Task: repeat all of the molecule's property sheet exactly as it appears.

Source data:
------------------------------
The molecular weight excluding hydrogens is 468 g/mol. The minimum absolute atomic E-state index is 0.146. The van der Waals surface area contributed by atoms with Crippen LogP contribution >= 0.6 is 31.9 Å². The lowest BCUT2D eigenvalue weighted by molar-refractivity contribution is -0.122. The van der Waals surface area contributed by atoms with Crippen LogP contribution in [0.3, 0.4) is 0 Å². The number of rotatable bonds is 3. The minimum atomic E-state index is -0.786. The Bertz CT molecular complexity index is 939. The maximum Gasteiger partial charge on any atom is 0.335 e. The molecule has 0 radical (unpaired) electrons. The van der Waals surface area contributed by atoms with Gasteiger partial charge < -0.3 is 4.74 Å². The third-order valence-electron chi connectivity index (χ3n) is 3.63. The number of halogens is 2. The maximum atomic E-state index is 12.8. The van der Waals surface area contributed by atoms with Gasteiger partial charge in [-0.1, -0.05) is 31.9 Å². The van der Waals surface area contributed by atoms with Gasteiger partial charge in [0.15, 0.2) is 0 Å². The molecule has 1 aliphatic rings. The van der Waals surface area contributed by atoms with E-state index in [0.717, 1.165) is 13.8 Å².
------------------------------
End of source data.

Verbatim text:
The molecular weight excluding hydrogens is 468 g/mol. The minimum absolute atomic E-state index is 0.146. The van der Waals surface area contributed by atoms with Crippen LogP contribution >= 0.6 is 31.9 Å². The lowest BCUT2D eigenvalue weighted by molar-refractivity contribution is -0.122. The van der Waals surface area contributed by atoms with Crippen LogP contribution in [0.3, 0.4) is 0 Å². The number of rotatable bonds is 3. The minimum atomic E-state index is -0.786. The Bertz CT molecular complexity index is 939. The maximum Gasteiger partial charge on any atom is 0.335 e. The molecule has 0 radical (unpaired) electrons. The van der Waals surface area contributed by atoms with Gasteiger partial charge < -0.3 is 4.74 Å². The third-order valence-electron chi connectivity index (χ3n) is 3.63. The number of halogens is 2. The maximum atomic E-state index is 12.8. The van der Waals surface area contributed by atoms with Gasteiger partial charge in [-0.1, -0.05) is 31.9 Å². The van der Waals surface area contributed by atoms with Gasteiger partial charge in [0.15, 0.2) is 0 Å². The molecule has 1 aliphatic rings. The van der Waals surface area contributed by atoms with E-state index in [0.717, 1.165) is 13.8 Å².